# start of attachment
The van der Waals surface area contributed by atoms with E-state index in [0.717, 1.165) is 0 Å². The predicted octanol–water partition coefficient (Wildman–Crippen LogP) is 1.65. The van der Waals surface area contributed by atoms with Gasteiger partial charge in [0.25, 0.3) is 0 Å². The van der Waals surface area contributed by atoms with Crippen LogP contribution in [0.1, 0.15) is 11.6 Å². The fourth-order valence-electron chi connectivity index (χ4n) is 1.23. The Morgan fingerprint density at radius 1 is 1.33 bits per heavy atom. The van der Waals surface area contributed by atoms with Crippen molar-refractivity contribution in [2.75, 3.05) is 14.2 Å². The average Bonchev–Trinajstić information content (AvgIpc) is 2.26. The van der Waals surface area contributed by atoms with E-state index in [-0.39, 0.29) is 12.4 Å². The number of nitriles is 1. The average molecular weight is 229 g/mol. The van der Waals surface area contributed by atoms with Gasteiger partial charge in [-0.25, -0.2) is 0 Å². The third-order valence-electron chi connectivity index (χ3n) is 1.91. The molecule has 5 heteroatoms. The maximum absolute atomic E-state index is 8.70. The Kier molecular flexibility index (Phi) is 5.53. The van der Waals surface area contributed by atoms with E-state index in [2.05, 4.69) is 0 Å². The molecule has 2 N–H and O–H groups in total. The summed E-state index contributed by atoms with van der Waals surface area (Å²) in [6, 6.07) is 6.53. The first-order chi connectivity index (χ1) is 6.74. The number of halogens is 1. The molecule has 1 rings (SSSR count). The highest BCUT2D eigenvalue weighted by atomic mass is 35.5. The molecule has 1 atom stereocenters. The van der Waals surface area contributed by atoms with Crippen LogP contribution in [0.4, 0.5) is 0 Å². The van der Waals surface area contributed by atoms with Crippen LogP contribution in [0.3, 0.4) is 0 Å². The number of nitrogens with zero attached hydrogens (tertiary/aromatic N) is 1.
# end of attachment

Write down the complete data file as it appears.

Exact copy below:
The van der Waals surface area contributed by atoms with E-state index in [0.717, 1.165) is 0 Å². The predicted octanol–water partition coefficient (Wildman–Crippen LogP) is 1.65. The van der Waals surface area contributed by atoms with Gasteiger partial charge in [0.25, 0.3) is 0 Å². The van der Waals surface area contributed by atoms with Crippen LogP contribution in [0.1, 0.15) is 11.6 Å². The fourth-order valence-electron chi connectivity index (χ4n) is 1.23. The Morgan fingerprint density at radius 1 is 1.33 bits per heavy atom. The van der Waals surface area contributed by atoms with Crippen molar-refractivity contribution in [2.75, 3.05) is 14.2 Å². The average Bonchev–Trinajstić information content (AvgIpc) is 2.26. The van der Waals surface area contributed by atoms with E-state index in [-0.39, 0.29) is 12.4 Å². The number of nitriles is 1. The average molecular weight is 229 g/mol. The van der Waals surface area contributed by atoms with Gasteiger partial charge in [-0.25, -0.2) is 0 Å². The third-order valence-electron chi connectivity index (χ3n) is 1.91. The molecule has 5 heteroatoms. The maximum absolute atomic E-state index is 8.70. The Kier molecular flexibility index (Phi) is 5.53. The van der Waals surface area contributed by atoms with E-state index in [2.05, 4.69) is 0 Å². The molecule has 2 N–H and O–H groups in total. The summed E-state index contributed by atoms with van der Waals surface area (Å²) in [6, 6.07) is 6.53. The first-order chi connectivity index (χ1) is 6.74. The number of halogens is 1. The molecule has 1 rings (SSSR count). The highest BCUT2D eigenvalue weighted by atomic mass is 35.5. The molecule has 1 atom stereocenters. The van der Waals surface area contributed by atoms with Crippen LogP contribution in [0.4, 0.5) is 0 Å². The van der Waals surface area contributed by atoms with Crippen LogP contribution in [0.3, 0.4) is 0 Å². The number of nitrogens with zero attached hydrogens (tertiary/aromatic N) is 1.